The unofficial EU capital is often thrown into chaos during the bloc’s large-scale summits where roads are closed at a moments notice to accommodate visiting heads of state.
Despite bringing millions of euros in investment and jobs, the real Brussels has grown tired of the EU’s presencence in the Belgian capital.
But there is a fightback from eurocrats, who have moved to Belgium to work for the EU, bemoaning the never-ending roadworks and local bureaucracy.
When US Presidents visit town, the Belgian authorities completely lock off huge areas of the city to accommodate Washington’s vast list of security requirements.
On Donald Trump’s last visit to the Belgian capital for July’s Nato summit, one Brussels resident was locked out of their own home for just short of two hours as the US President travelled from the military alliance’s headquarters to a gala dinner hosted less than three miles away at a museum in Parc du Cinquantenaire.
Another local compared Brussels’ European Quarter to Baghdad’s Green Zone – a highly secured compound for international visitors to Iraq’s capital – during EU Council summits, where leaders from the 28 member states gather for crucial meetings.
The pedestrianised areas outside the Council’s Justus Lipsius building are completely locked down with external security checks in order to screen the thousands of visiting journalists and diplomats can gain access to the fringe of the meetings.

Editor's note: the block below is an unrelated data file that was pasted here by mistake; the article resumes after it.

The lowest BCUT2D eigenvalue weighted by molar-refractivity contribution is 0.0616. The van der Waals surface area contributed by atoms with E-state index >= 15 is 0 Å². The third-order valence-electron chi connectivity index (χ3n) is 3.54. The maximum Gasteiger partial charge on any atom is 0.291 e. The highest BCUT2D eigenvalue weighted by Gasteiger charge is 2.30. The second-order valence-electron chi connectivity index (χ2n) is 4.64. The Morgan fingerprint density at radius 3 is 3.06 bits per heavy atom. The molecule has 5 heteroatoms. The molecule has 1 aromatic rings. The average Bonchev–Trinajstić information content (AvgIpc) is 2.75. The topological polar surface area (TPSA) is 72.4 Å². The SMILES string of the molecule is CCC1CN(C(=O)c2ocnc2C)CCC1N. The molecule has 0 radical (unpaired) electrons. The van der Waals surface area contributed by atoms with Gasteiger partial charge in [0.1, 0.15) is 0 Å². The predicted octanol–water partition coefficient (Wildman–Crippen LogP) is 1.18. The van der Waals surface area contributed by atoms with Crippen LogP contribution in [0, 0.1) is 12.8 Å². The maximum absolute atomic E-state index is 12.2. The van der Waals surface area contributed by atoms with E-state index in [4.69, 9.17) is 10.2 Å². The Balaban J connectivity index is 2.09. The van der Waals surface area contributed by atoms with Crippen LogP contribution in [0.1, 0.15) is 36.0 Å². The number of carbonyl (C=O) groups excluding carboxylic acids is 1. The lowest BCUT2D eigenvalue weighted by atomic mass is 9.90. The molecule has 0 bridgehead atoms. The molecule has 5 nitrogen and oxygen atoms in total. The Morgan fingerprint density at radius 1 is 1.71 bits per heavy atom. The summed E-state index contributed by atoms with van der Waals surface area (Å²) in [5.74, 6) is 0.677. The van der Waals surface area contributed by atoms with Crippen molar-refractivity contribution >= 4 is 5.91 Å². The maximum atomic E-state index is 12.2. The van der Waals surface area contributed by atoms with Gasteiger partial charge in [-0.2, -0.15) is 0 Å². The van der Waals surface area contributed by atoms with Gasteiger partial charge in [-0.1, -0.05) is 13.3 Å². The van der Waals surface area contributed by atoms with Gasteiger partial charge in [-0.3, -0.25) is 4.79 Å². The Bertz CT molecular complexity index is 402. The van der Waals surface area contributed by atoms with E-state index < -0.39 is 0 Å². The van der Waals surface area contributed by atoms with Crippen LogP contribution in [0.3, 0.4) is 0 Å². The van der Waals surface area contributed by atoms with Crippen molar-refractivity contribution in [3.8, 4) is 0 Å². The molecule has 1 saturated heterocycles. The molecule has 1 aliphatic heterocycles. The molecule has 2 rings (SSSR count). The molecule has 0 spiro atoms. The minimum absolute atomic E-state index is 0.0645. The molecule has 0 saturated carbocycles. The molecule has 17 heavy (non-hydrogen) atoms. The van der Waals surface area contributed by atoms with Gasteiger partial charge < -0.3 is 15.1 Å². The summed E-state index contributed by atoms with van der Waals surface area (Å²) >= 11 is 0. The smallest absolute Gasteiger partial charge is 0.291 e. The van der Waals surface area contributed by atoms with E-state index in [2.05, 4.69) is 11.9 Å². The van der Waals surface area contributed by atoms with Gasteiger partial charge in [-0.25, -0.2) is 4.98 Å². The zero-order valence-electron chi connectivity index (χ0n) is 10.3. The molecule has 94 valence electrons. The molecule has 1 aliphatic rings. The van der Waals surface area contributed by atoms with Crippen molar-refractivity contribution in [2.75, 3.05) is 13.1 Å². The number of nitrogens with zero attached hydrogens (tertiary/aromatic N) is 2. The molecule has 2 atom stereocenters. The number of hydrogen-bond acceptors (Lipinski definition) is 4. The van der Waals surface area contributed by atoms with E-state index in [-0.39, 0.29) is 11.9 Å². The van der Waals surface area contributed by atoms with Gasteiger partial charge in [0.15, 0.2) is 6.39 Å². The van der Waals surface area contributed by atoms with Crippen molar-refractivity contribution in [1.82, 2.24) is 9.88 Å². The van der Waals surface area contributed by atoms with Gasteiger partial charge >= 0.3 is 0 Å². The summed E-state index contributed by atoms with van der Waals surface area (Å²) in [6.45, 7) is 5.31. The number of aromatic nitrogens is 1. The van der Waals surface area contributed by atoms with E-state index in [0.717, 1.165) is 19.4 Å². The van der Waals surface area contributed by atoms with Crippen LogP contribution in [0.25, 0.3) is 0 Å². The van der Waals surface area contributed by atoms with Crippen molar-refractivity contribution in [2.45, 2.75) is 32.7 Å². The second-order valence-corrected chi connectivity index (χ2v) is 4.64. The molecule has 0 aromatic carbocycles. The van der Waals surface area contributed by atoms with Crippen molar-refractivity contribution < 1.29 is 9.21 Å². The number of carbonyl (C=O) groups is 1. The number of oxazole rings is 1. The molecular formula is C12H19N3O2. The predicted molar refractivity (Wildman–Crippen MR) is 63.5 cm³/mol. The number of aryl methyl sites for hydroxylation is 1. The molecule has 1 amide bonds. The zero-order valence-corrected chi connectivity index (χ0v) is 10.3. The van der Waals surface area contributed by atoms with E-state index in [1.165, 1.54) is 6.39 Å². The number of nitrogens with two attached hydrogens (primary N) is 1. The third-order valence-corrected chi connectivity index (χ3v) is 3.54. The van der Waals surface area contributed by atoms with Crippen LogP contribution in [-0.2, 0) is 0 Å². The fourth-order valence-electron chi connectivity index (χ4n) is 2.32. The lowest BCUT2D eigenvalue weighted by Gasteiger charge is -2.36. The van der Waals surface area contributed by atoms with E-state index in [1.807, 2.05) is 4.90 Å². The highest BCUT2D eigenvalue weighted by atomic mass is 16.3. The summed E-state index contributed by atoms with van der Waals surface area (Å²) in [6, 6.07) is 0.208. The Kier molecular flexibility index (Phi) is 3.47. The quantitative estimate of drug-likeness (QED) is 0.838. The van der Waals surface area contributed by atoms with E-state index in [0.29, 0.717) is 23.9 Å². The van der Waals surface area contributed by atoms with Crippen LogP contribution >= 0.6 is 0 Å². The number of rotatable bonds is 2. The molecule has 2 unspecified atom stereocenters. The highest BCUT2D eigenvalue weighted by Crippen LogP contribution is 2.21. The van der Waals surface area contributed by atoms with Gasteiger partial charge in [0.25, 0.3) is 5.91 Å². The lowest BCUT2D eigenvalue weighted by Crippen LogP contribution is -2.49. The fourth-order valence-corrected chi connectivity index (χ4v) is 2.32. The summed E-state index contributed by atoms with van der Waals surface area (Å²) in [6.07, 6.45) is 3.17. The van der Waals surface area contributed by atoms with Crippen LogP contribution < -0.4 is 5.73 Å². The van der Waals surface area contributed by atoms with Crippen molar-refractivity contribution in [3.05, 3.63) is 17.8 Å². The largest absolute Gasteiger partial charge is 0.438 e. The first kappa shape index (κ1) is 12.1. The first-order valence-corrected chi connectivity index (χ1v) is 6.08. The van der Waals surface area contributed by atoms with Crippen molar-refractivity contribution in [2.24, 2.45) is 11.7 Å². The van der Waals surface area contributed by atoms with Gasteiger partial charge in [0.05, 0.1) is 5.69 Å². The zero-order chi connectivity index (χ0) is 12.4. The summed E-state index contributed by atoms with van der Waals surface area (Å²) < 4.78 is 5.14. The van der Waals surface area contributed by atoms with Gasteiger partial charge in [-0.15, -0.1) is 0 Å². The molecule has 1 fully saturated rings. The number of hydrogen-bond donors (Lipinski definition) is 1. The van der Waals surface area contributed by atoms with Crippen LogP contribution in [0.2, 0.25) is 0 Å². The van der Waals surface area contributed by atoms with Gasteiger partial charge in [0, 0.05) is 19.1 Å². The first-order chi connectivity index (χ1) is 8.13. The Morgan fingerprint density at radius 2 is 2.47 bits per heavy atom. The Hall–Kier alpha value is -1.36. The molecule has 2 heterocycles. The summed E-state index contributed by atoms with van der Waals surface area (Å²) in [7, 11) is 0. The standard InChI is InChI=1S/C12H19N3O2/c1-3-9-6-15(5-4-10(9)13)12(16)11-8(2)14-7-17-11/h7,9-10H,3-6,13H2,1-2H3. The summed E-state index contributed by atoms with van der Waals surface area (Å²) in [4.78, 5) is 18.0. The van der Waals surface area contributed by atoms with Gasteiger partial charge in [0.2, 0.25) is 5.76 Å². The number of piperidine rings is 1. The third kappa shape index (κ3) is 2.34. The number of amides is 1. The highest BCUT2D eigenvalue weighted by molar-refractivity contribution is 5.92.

Denys Ryelandt, the vice-president of an association defending the rights of residents in Uccle, a residential district in the Brussels-Capital region, no longer visits the area.
He told Politico: “I never go there.
“Why would I go? Nobody lives there. It is a torrent of cars and offices.”
Alain Hutchinson, the Belgian federal state’s Brussels Commissioner for Europe, said: “The construction of the EU hub has been an urban planning trauma for many residents of Brussels.
«So I try to make this area and presence much more acceptable for the inhabitants of Brussels, who have remained skeptical of how much they benefit from it.»
A recent annual report by Mr Hutchinson’s office said: «The European and international institutions should become more aware of the great potential of this city.
«The distance they maintain does not make the task easier for those who are working to develop closer links.»
The European Commission, the EU’s powerful executive body, provides jobs to around 32,000 civil servants, who are mostly based in Brussels.
The eurocrats are not without their frustrations at the local Brussels authorities, who have turned vast amounts of the city into constructions sites in a bout of improvement schemes.
The popular Place Jourdan, a popular destination for wining and dining EU employees, has been a building site for almost two years after the local authorities sanctioned the picturesque cobbled square to be ripped up and replaced.